Johann Hari: Selling weapons - or selling out?

Of the 14 countries in Africa where there is conflict, Britain has sold arms to ten of them
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The Independent Online

Emmanuel Jal first held an AK47 when he was seven years old, and he first killed a man when he was 10. When I met him in London this week - now in his mid-20s - he spoke with a quiet, brittle calm about his life as a child soldier. "After my mother died, I joined the Sudanese People's Liberation Army and fought for them. There are no happy memories of that time - everything was just violence, trauma, war," he explains with watery eyes. "Guns were everywhere. We were taught to kill instead of being taught to read and write."

But he stressed that this is not just another African horror story. This is a parable - and the lesson is for us. "Every single one of those guns was supplied by the outside world. Nobody in Sudan manufactured them."

They came - directly or indirectly - from the five countries that make up the permanent members of the UN Security Council: the US, China, France, Russia and - yes - Britain. "Why did the world make it possible for children to kill children with your guns and your bullets?" Emmanuel asks. "Why are you still doing it?"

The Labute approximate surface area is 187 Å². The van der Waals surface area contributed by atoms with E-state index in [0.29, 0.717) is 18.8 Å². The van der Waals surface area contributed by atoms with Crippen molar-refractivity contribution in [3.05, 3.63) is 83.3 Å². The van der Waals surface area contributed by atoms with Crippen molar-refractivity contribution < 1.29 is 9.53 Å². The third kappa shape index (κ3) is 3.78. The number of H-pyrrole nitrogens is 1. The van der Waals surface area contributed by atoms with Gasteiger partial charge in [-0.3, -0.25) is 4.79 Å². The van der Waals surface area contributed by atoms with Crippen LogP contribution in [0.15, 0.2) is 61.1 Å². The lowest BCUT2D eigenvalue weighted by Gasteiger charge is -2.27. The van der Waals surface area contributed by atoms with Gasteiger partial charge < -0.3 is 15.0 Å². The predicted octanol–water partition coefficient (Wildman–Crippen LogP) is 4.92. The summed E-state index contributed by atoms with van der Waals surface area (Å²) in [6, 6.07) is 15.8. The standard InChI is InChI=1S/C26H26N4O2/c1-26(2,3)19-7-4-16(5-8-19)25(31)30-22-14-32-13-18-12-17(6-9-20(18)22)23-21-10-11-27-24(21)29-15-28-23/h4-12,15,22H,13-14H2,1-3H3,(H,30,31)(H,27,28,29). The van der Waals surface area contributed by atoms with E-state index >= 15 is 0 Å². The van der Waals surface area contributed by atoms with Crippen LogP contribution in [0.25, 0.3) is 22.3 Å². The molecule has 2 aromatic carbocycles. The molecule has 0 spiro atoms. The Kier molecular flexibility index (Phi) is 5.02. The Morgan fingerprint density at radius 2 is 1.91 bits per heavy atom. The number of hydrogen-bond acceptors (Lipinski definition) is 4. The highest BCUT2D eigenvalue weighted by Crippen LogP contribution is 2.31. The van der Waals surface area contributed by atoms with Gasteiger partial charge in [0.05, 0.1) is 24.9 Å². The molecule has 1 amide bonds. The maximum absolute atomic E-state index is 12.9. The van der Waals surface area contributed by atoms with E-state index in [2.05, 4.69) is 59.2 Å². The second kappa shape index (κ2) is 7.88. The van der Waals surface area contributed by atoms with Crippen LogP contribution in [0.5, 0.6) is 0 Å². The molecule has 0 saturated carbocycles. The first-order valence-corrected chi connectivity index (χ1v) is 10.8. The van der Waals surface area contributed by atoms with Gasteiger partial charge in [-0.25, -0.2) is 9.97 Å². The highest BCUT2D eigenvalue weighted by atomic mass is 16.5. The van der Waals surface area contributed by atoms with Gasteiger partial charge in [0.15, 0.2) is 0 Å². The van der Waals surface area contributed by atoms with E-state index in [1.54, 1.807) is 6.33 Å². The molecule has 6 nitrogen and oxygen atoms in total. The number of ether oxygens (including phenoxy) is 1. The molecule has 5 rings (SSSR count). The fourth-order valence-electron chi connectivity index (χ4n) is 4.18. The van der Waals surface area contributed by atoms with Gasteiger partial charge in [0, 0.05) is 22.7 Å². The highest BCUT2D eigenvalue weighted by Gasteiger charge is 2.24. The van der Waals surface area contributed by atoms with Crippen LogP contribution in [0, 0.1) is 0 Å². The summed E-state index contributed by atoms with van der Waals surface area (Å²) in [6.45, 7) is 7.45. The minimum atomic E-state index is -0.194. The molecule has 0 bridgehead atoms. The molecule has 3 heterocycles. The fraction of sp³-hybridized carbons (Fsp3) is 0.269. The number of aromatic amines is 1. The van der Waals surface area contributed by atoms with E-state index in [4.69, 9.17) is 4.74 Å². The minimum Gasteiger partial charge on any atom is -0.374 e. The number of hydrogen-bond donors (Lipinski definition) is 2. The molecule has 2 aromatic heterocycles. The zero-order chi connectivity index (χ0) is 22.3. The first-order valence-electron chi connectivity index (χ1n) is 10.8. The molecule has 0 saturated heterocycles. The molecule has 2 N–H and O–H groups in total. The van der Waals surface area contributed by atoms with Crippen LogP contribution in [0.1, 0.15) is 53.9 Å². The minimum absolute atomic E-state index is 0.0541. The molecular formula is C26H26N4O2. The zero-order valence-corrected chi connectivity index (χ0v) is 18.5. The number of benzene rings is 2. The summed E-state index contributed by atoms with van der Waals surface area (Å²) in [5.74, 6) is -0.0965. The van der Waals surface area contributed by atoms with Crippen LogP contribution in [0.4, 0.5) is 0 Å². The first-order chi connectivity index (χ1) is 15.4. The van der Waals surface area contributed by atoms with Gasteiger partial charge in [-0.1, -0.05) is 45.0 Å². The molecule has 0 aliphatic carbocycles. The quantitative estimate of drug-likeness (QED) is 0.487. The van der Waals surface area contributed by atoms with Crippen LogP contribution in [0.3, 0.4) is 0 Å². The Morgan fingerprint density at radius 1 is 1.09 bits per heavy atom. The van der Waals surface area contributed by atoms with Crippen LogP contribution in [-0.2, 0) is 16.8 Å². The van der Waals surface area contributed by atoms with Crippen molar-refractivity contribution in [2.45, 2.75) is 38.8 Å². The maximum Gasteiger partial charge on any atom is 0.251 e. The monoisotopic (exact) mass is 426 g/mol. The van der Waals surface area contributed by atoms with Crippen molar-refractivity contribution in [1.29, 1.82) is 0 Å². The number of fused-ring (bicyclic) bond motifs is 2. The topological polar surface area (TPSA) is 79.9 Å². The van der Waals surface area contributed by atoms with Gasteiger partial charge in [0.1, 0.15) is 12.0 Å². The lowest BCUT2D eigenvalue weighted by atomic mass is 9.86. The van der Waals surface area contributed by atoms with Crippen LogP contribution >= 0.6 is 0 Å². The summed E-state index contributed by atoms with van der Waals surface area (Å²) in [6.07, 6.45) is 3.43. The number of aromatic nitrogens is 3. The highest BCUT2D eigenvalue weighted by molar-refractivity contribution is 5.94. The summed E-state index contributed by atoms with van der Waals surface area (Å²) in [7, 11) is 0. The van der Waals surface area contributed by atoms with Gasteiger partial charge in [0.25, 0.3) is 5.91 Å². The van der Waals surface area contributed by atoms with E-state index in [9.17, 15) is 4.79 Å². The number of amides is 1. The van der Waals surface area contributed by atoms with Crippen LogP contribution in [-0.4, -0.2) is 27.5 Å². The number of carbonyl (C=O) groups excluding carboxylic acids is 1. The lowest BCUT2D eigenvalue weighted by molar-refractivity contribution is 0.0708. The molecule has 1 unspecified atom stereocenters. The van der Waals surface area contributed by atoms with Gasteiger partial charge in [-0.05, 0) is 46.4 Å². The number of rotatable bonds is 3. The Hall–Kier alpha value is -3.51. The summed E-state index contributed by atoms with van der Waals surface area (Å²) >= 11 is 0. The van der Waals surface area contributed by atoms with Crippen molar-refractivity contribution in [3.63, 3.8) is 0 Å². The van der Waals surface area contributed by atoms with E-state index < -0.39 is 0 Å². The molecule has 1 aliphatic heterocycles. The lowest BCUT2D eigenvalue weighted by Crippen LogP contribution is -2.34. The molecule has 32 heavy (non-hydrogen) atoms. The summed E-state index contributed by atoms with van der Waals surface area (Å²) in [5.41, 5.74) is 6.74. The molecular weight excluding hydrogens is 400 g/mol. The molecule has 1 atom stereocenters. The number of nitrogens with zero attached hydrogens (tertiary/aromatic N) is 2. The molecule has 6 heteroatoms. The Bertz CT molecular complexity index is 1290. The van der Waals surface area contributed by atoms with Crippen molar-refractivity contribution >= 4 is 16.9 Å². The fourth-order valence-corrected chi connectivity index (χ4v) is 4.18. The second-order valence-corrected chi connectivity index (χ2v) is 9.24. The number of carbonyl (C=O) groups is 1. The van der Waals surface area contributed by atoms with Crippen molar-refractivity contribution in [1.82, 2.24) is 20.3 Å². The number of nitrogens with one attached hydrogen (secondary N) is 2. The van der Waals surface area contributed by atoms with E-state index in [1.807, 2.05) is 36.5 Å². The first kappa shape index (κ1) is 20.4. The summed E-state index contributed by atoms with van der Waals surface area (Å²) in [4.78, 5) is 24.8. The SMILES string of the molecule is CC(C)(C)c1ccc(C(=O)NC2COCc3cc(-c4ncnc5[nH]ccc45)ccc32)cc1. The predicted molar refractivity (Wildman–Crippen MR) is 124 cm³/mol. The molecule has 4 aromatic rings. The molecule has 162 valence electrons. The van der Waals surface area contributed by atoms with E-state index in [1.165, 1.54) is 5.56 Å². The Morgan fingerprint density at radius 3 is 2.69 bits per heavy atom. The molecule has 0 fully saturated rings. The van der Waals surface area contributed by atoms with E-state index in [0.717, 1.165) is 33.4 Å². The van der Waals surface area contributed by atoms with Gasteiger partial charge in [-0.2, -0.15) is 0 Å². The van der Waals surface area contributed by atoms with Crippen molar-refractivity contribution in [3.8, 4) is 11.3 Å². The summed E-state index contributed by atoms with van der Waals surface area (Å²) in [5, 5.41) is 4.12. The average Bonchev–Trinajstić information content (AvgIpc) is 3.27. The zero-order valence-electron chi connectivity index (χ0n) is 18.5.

When you need to look to the Hollywood Hills for moral guidance, you know you're in trouble - but the movie The Lord of War, released this week, is a must-see polemic against the uncontrolled, anarchic trade in weapons in which Britain stands as the number two supplier.

In a stunning opening sequence, the camera follows a bullet on its journey from being manufactured in a factory in a leafy Western suburb to entering the skull of an African child-soldier. Emmanuel found this hard to watch: "I saw where those bullets ended up. Many times." Yuri Orlov - played by Nicholas Cage - captures the amorality of the world's barely-regulated arms industry when he says: "There are 550 million small arms in circulation. That's one firearm for every 12 people on the planet. The only question is: How do we arm the other 11?"

Tony Blair promised us "the toughest arms regulations in the world" back in the dreamy days of 1997. But only last month, in the heart of London, there was an arms fair - paid for with your tax money and mine - offering cluster bombs, stun guns and leg irons for sale. The happy shoppers included representatives from Saudi Arabia, Colombia, Indonesia, Libya and several African countries sucked into the war in Congo that has killed three million people in four years.